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American News Aug 15, 2020 10:07 PM EST

Syracuse University to punish students who witness 'racist' incidents and don't act

Syracuse University officials created a new punishment policy for student "bystanders and accomplices" accused of silence and inaction in "racist" offenses.

Syracuse University to punish students who witness 'racist' incidents and don't act
Mia Cathell The Post Millennial

This article was published more than 1 year ago, information might not be up to date.

Syracuse University officials created a new punishment policy for student "bystanders and accomplices" accused of silence and inaction in "racist" offenses.

This rule was implemented #NotAgainSU demanded the expulsion of students present in racial and "bias-motivated" incidents, Jonathan Turley, an attorney and professor at the George Washington University Law School, reported in a blog post.

The group protests the school administration's alleged "lack of transparency and complicity with white supremacy."

Professor Keith Alford, the university's first diversity and inclusion officer, proposed the initiative, Turley explained.

Alford sent a community-wide email, warning:

"The Code of Student Conduct has been revised, based on your input, to state that violations of the code that are bias-motivated—including conduct motivated by racism—will be punished more severely. The University also revised the code to make clear when bystanders and accomplices can be held accountable. The code will be prepared and distributed for students to sign in the fall.”

Any act of discrimination or harassment experienced on campus may be reported to the Office of Equal Opportunity, Inclusion and Resolution Services via email. Students, faculty, and staff also may report incidents anonymously through the STOP BIAS portal.

"We reject all acts of hate, but we can’t address each one with just words. What we can and must do is the collective work necessary to confront it every time," Alford wrote.

The new rule does not extend to the severity of the student group's demands. However, Turley highlighted, how "silence or inaction" will be judged is not clearly stated in any given circumstance and appears left up to the investigators' discretion.

"That uncertainty will prompt many to guarantee compliance by speaking or acting to avoid even the chance that they might be subjected to a highly damaging bias charge," Turley speculated.

The university also stated that the campus will install cameras in first-floor lounges, “public areas,” and residence hall elevators to observe any failure of immediate intervention. For fall 2020 resident advisors, almost 55 percent identify as students of color, 37.5 percent identify as white, and over 7 percent identify as international students.

"The law has always drawn a line between malfeasance and nonfeasance in considering unlawful acts," Turley wrote, "but Syracuse University is about to eradicate any real distinction..."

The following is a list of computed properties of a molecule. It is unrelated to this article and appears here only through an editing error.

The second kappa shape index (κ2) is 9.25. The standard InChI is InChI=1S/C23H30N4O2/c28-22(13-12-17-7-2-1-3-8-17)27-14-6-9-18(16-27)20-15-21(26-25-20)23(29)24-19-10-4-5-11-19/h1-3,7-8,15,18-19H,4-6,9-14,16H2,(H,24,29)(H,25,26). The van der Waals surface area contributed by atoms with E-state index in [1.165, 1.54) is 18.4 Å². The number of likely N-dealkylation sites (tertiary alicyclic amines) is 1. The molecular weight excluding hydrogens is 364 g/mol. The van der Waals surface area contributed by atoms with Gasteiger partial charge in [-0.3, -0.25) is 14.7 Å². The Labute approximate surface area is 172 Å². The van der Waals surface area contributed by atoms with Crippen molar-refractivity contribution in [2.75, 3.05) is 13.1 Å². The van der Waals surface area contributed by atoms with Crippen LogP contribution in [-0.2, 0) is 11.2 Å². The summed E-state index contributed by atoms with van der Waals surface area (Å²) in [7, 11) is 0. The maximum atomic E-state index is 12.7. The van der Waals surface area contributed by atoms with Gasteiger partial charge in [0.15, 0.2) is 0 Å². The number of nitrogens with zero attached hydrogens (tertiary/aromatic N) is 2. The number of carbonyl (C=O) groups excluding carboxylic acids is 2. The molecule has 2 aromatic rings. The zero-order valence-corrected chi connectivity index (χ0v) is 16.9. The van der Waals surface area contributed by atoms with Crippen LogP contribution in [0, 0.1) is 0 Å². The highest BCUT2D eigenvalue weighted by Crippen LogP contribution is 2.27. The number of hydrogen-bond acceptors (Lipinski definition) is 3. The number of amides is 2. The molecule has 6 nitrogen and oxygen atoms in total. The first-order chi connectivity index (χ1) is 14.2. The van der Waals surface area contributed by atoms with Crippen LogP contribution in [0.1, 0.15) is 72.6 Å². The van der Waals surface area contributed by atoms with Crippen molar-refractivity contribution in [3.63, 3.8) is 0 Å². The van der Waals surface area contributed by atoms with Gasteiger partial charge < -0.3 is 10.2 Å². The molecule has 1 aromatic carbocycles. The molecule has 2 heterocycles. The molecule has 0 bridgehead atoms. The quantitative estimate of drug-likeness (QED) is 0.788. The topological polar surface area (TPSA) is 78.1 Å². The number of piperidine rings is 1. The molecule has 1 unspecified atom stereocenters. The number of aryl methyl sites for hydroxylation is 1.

Malfeasance is the doing of an act which a person ought not to do at all and nonfeasance is the omission of an act which a person ought to do, he explained.

The differentiation can be lost in corporate law or prosecutorial ethics "where duties come with a duty to act in a particular fashion," Turley continued.

"The concern raised by the Syracuse rule is that there remains controversies over vague universities standards on bias or race motivated violations including microaggressive language or actions," he urged.

Recently, a columnist at Syracuse's The Daily Orange was sacked from the student newspaper for simply questioning the basis for claims of "institutional racism," he cited.

"What is viewed as bias-motivated speech for some is viewed as political speech by others," Turley pointed out.

The new rule suggests that even students, who might disagree that an incident is "bias-motivated,” must still act to avoid scrutiny or punishment.

"Given the rising concerns over the erosion of free speech on our campuses, the punishing of students for nonfeasance for merely being witnesses or passive adds a new chilling element to speech," Turley went on.

Turley asserted that the new rulebook creates a “prove you are not a racist” or biased burden.

"It is not just silencing those who now fear expressing their views on campus," Turley concluded. "It would now require speech and action to avoid possible discipline."

The corrective agenda was set after an alleged string of racist incidents that occurred at Syracuse last fall.

One of the allegations that sparked the policy change came from a black woman who claimed that several fraternity members shouted racial epithets at her. Four students from the fraternity were suspended, but after “hours of voluntary interviews with authorities,” the organisation could "confirm that no member of Alpha Chi Rho directed racial slurs at anyone," the fraternity's national chapter told The Daily Orange.

The only other racial dispute in question happened last year when a white supremacist manifesto was allegedly sent to several Syracuse students' cellphones at the main campus library via AirDrop—which turned out to be a hoax, NBC New York reported.

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